2.2.9: 1585 - 1725 - Censorship

In comparison to other European countries, the book trade in the Northern-Netherlands enjoyed a relatively large freedom of the press which does not imply, however, that there were no restrictions at all. The Republic had both preventive and repressive censorship of books. Preventive censorship was used prior to the production of printed matter but, since the end of the sixteenth century, after the establishment of the Republic, printers no longer had to apply for a privilege for their editions. In ecclesiastical terms this form of censorship lasted throughout the whole period; members of the congregation of the reformed church had, in principle, to submit their manuscripts in advance to the ecclesiastical authorities for approval. Repressive censorship entails control and prohibition measures relating to the distribution, possession and reading of specific texts which have already been printed.

Censorship legislation was imposed in the Republic by the secular and ecclesiastical authorities and was applied at the national, district and town levels. In the district of Holland in particular, where most book production took place in the seventeenth century, censorship proclamations were repeatedly issued which were adopted by the States-General. These measures which were strict in themselves could mostly not be implemented just as strictly. In everyday practice, district and town particularism often impeded effective implementation without there being any greater degree of tolerance here than elsewhere.

Whenever public order in the Republic was threatened by printed texts, the authorities acted harshly. Heavy penalties could be imposed in these cases such as confiscation of editions, heavy fines and exile. The secular authorities, once complaints reached them from ambassadors, also took repeated censorship measures against writings in which foreign powers were insulted. Often clergymen resisted the dissemination of unorthodox writings: especially publications with a rationalistic (Cartesian) content by representatives of sectarian groups or writings with traces of Socinianism which rejected the doctrine of the Trinity, suffered. The same sometimes applied to Catholic publications although a general prohibition against them was never promulgated. The Amsterdam bookprinters' guild had many Catholics among its members. Catholics were left in peace as long as they did not disturb public order. The Jews, who, after 1639, applied preventive censorship within their own community, were not impeded very much in spite of the complaints from orthodox, reformed theologians.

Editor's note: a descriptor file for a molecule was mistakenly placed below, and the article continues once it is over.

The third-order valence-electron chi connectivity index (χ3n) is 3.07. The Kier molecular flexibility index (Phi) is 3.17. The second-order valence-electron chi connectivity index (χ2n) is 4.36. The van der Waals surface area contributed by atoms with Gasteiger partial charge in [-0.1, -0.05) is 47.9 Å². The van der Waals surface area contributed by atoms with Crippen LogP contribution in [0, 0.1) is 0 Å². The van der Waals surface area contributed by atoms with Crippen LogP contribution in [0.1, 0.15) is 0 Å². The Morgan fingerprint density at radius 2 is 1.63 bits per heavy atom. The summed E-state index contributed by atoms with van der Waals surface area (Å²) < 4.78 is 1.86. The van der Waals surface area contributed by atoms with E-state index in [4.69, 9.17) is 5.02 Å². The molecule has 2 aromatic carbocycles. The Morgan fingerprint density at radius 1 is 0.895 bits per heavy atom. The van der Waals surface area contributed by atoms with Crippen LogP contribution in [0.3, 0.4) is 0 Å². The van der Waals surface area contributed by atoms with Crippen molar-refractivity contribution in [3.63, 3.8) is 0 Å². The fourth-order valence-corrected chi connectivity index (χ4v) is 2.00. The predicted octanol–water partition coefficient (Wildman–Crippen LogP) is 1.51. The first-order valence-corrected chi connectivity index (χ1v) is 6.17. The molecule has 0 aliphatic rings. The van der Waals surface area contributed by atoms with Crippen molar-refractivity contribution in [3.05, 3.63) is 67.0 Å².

The issuing of privileges offered the authorities a good opportunity to curtail the freedom of the press somewhat. Requirements with respect to content could easily be set for newspapers and, if the rules were not obeyed, a publication prohibition could be imposed. The effectiveness of this measure was, however, limited because publishers and newspaper owners allowed their products more than once, without punishment, to be printed under another name or in another town.

It is clear that in spite of all the freedom that the special structure of the Republic engendered, censorship was never totally absent in this period. Besides, the measures taken will also have resulted in some self-censorship by authors.

author: J.A.H.G.M. Bots